You go to your doctor for your annual checkup. She tells you to lose a few pounds (this does not come as a major surprise to you) and to decrease sugar in your diet. She wants to see you in three months to review your lab reports and check your blood pressure. You leave the office feeling confident that you can lose the weight, cut added sugar out of your diet, buy a Fitbit, and start counting your daily steps. The first step (not a Fitbit step) on this journey is to cut out sugar. You inform the people in your life your spouse, co-workers, and friends that you cannot eat anything with added sugar. The first day starts off great and you are feeling in control – that is, until about 7:30 PM when your craving for sugar becomes relentless. You feel like an addict who needs a quick fix; the frozen chocolate cookies in the freezer are calling your name. You MUST eat one – you have no choice, it is beyond your control.
If the above scenario sounds familiar to you, you are not alone. We are all well aware of the dangers that excessive sugar can cause, ranging from tooth decay to cancer, and yet we do not feel like we can control our sugar cravings. There have been several studies which have investigated the reason that so many of us over-indulge on sugary food items, even though we know that they can cause havoc both to our physical health and to our emotional well-being. One such study demonstrated that sugar addiction is actually similar to drug addiction. After one consumes excessive amounts of sugar, the dopamine levels in the brain increase in a way that is similar to the reaction generated by cocaine. Another study showed that long term consumption of excessive sugar will eventually result in a reduction in the dopamine level, and thereby cause the individual to consume higher amounts of sugar in order to attain the same reward levels. Yet another study showed that sugar cravings can be treated with the same drugs that are used to help people with their dependence on nicotine.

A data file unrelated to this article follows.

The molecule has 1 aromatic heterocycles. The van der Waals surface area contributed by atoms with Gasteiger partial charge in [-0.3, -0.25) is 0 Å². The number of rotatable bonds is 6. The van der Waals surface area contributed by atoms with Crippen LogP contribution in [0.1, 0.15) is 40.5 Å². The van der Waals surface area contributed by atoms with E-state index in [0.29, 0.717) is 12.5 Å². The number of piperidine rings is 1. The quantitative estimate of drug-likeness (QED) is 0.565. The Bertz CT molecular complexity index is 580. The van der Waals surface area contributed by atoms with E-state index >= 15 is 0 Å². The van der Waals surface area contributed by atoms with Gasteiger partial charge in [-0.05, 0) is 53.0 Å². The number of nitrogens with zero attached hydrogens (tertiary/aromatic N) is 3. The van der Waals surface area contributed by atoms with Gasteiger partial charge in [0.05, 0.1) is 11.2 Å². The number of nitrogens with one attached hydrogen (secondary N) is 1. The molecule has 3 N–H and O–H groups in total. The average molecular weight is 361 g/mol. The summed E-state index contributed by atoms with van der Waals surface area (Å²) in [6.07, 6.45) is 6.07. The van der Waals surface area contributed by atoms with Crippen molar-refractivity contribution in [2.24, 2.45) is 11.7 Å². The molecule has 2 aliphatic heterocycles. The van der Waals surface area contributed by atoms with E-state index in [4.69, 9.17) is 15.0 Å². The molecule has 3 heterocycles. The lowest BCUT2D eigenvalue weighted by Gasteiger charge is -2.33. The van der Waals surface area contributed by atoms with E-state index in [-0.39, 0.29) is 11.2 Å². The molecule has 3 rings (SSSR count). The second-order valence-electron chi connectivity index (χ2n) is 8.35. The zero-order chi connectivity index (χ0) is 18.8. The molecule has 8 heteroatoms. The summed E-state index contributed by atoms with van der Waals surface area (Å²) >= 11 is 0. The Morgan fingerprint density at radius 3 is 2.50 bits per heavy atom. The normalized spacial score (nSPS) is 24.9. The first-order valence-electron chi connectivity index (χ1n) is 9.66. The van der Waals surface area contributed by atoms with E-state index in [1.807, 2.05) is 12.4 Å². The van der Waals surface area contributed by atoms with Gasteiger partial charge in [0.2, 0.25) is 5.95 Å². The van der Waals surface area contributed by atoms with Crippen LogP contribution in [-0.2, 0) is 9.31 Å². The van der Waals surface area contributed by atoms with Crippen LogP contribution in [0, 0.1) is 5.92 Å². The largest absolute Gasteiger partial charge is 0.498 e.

In 2014, a study conducted at Edinburgh University found that although people could not become clinically addicted to eating a specific food, people could become addicted to eating for its own sake. In other words, people can develop a psychological compulsion to eat, which is driven by the positive feelings that the brain associates with eating. According to this study, the desire to overeat sugary substances could be considered a behavioral disorder and could be viewed as a condition similar to a gambling addiction. This study suggests that to overcome overeating, we need to stop focusing on the food that is consumed and focus instead on the individual’s own relationship with food.
The current treatment for sugar addiction is to eliminate as much sugar from the diet as possible. This requires discipline. It is understood that a recovering alcoholic would never keep single malt scotch in the cabinet and count on his will power not to take a drink. In a similar vein, if you are serious about cutting out sugar you need to throw out the chocolate cookies, cakes, ice cream bars, etc., that are in your freezer. Be aware of hidden sugars not only in your own food but in your children’s food. Start reading food labels; you may be surprised that foods which you thought were healthy are in fact loaded with sugar. Yogurt is a great example. Dannon coffee yogurt has 25 grams of sugar; a sugar content similar to that found in a cup of ice cream (and don’t get me started on the yogurts with M&M chocolate and cookies on top). Some granola bars actually have 12gm or more of sugar; and items like instant oatmeal, dry cereal, pasta sauce, salad dressings, and sports drinks are loaded with sugar and are not in the category of a health food.
If you decide to go “cold turkey” on your intake of sugar, you may feel cranky, light headed, and/or fatigued for a few days. But once these symptoms pass, you will notice that you are less hungry and your cravings should eventually decrease significantly. Cutting added sugar out of your diet may be a bitter task at first, but the benefits and rewards are sweet.
By Beth S. Taubes, RN, OCN, CBCN, Certified Health Coach